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Explaining fertility transition of a developing country: an analysis of quantum and tempo effect

Overview of attention for article published in Fertility Research and Practice, April 2015
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About this Attention Score

  • Average Attention Score compared to outputs of the same age

Mentioned by

googleplus
1 Google+ user

Citations

dimensions_citation
4 Dimensions

Readers on

mendeley
35 Mendeley
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Title
Explaining fertility transition of a developing country: an analysis of quantum and tempo effect
Published in
Fertility Research and Practice, April 2015
DOI 10.1186/2054-7099-1-4
Authors

Ahbab Mohammad Fazle Rabbi, Mohammad Kabir

Mendeley readers

The data shown below were compiled from readership statistics for 35 Mendeley readers of this research output. Click here to see the associated Mendeley record.

Geographical breakdown

Country Count As %
Unknown 35 100%

Demographic breakdown

Readers by professional status Count As %
Student > Bachelor 7 20%
Student > Ph. D. Student 6 17%
Student > Master 5 14%
Other 2 6%
Professor > Associate Professor 2 6%
Other 8 23%
Unknown 5 14%
Readers by discipline Count As %
Social Sciences 13 37%
Medicine and Dentistry 8 23%
Nursing and Health Professions 5 14%
Mathematics 1 3%
Economics, Econometrics and Finance 1 3%
Other 2 6%
Unknown 5 14%

Attention Score in Context

This research output has an Altmetric Attention Score of 1. This is our high-level measure of the quality and quantity of online attention that it has received. This Attention Score, as well as the ranking and number of research outputs shown below, was calculated when the research output was last mentioned on 23 August 2018.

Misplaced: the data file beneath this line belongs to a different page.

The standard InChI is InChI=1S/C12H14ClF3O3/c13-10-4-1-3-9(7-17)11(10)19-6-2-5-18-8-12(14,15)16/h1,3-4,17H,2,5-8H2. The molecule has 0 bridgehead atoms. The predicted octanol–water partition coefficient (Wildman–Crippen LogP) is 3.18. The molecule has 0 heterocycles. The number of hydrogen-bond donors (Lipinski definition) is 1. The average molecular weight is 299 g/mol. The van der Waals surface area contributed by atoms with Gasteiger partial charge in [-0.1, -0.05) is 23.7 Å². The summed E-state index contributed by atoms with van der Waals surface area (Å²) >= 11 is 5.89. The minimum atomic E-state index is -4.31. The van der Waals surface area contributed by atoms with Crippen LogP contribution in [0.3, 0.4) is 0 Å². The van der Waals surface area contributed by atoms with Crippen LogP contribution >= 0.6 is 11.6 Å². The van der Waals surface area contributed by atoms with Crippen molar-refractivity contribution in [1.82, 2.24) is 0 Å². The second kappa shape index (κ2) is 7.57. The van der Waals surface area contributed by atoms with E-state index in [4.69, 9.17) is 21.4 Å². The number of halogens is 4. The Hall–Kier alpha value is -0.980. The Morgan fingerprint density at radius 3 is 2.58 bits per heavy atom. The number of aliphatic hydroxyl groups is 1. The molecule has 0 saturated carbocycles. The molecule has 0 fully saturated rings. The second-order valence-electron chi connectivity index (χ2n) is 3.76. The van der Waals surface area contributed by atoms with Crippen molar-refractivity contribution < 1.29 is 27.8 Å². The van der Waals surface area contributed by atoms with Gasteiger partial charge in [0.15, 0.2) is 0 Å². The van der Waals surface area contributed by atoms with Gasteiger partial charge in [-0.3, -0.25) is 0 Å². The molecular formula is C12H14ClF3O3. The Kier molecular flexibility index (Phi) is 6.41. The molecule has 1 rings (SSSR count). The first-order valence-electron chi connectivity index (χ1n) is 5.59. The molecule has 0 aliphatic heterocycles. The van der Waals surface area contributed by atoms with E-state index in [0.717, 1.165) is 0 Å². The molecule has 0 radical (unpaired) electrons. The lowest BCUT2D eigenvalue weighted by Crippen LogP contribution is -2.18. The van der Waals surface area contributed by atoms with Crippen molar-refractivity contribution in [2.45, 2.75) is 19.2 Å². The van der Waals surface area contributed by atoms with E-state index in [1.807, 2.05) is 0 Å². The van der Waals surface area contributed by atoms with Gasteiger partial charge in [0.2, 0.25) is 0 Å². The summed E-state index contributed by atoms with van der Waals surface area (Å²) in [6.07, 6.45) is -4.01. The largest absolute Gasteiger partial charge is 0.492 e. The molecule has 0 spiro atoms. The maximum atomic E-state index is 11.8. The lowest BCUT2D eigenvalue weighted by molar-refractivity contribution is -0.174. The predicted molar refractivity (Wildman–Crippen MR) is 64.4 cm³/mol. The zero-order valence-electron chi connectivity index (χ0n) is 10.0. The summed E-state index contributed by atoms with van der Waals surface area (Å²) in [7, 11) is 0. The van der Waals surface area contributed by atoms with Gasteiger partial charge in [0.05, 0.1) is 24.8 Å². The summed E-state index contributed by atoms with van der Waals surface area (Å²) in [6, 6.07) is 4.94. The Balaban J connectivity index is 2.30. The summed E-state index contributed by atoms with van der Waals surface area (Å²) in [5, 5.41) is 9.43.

All research outputs
#8,401,417
of 13,411,840 outputs
Outputs from Fertility Research and Practice
#9
of 23 outputs
Outputs of similar age
#160,026
of 267,743 outputs
Outputs of similar age from Fertility Research and Practice
#1
of 1 outputs
Altmetric has tracked 13,411,840 research outputs across all sources so far. This one is in the 23rd percentile – i.e., 23% of other outputs scored the same or lower than it.
So far Altmetric has tracked 23 research outputs from this source. They typically receive more attention than average, with a mean Attention Score of 8.1. This one scored the same or higher as 14 of them.
Older research outputs will score higher simply because they've had more time to accumulate mentions. To account for age we can compare this Altmetric Attention Score to the 267,743 tracked outputs that were published within six weeks on either side of this one in any source. This one is in the 31st percentile – i.e., 31% of its contemporaries scored the same or lower than it.
We're also able to compare this research output to 1 others from the same source and published within six weeks on either side of this one. This one has scored higher than all of them